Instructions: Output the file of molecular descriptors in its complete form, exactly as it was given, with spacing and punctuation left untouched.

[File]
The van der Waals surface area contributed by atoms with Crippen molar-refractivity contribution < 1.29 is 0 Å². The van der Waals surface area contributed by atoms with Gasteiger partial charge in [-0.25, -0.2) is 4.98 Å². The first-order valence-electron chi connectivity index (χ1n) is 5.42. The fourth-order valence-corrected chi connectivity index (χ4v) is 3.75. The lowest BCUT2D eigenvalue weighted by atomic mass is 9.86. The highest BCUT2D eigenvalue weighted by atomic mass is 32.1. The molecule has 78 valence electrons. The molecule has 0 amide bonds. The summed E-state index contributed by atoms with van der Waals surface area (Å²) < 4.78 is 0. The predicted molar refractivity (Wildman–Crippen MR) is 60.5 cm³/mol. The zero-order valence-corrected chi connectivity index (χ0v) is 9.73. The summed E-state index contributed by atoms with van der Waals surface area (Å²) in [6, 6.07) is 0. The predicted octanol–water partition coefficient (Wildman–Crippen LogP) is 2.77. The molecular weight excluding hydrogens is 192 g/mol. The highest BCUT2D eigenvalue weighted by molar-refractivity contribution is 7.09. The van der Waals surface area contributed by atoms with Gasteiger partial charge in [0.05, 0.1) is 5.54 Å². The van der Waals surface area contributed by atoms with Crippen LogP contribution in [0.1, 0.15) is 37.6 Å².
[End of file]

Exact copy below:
The van der Waals surface area contributed by atoms with Crippen molar-refractivity contribution < 1.29 is 0 Å². The van der Waals surface area contributed by atoms with Gasteiger partial charge in [-0.25, -0.2) is 4.98 Å². The first-order valence-electron chi connectivity index (χ1n) is 5.42. The fourth-order valence-corrected chi connectivity index (χ4v) is 3.75. The lowest BCUT2D eigenvalue weighted by atomic mass is 9.86. The highest BCUT2D eigenvalue weighted by atomic mass is 32.1. The molecule has 78 valence electrons. The molecule has 0 amide bonds. The summed E-state index contributed by atoms with van der Waals surface area (Å²) < 4.78 is 0. The predicted molar refractivity (Wildman–Crippen MR) is 60.5 cm³/mol. The zero-order valence-corrected chi connectivity index (χ0v) is 9.73. The summed E-state index contributed by atoms with van der Waals surface area (Å²) in [6, 6.07) is 0. The predicted octanol–water partition coefficient (Wildman–Crippen LogP) is 2.77. The molecular weight excluding hydrogens is 192 g/mol. The highest BCUT2D eigenvalue weighted by molar-refractivity contribution is 7.09. The van der Waals surface area contributed by atoms with Gasteiger partial charge in [0.05, 0.1) is 5.54 Å². The van der Waals surface area contributed by atoms with Crippen LogP contribution in [0.1, 0.15) is 37.6 Å².